New Delhi: The health ministry has placed an order to import 1.5 million doses of the swine flu vaccine into India, which will be available in January.
This is contrary to the government’s earlier claims of importing four million doses of the vaccine. Indian manufacturers will now supply the remaining doses.
“We have placed an order for importing 1.5 million doses already,” said Vineet Chawdhry, joint secretary, health ministry. “Indigenous production of the vaccine will be ready by March, so we will have that available soon as well.”
The health ministry has been trying to make the vaccine available in India for the last two months and had sped up regulatory approvals for studies to be conducted on the safety of the vaccine.
Chawdhry said India’s Zydus Cadila would have the vaccine ready by March, so the government would not need to import batches, which is why an order for only 1.5 million doses has been placed at the moment.
Cadila is not one of the three Indian drug makers being supported by the government to develop and manufacture the H1N1 flu vaccine. The ones that are supported are Serum Institute of India Ltd, Bharat Biotech International Ltd and Panacea Biotech Ltd. According to ministry officials, who declined to be named, vaccines of these three firms will not be ready before April.
Chawdhry declined to name the overseas company that will supply the vaccine, citing a confidentiality clause. Ministry officials, however, have been in talks with four international vaccine makers—GlaxoSmithKline Plc (GSK), Baxter International Inc., Novartis AG and Sanofi Pasteur SA.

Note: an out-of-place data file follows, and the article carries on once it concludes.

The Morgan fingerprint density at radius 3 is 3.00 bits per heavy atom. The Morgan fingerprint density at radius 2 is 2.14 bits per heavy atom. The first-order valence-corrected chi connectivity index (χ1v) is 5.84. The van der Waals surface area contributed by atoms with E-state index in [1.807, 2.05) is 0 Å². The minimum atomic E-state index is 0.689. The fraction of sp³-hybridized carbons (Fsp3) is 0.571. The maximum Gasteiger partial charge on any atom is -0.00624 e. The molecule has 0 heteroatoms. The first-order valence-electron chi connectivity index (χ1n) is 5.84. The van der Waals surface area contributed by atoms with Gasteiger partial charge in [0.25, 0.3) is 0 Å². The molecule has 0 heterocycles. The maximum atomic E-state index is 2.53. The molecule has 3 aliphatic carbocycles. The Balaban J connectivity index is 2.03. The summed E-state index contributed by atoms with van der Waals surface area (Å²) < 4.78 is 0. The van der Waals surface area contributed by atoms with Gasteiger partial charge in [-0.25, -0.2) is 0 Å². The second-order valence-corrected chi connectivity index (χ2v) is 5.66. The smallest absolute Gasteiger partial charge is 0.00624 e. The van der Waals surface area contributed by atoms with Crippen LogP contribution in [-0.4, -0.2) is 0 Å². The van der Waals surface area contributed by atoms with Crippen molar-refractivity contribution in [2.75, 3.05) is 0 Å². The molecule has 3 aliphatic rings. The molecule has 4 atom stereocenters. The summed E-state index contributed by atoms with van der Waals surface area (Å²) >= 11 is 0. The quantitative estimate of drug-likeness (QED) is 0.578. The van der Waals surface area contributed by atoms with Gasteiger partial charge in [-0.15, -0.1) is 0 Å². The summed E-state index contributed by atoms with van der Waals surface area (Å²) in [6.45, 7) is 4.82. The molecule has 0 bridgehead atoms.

On 1 December, Mint reported that the vaccines could be available in the country by the end of the month following approvals by the Indian regulator for human clinical trials to two multinational drug makers, GSK and Baxter, while among Indian vaccine makers, only Zydus Cadila had submitted the clinical trial protocol to the regulator to conduct trials of its vaccine candidate.
The vaccine, said Chawdhry, would initially be made available to healthcare workers who come in direct contact with the virus and are at greater risk of being infected by it. It would could later be made available to the general public, either through government or private channels, he said.
As on 29 December, India reported 25,572 confirmed cases of swine flu, of which 898 resulted in death. Delhi reported 8,306 cases, the highest among the states.
According to World Health Organisation director general Margaret Chan, while the worst of the swine flu outbreak is over in the US and Canada, there is still intensive virus activity in some countries including India. Chan also warned that the virus could still mutate and countries must “guard against complacency”.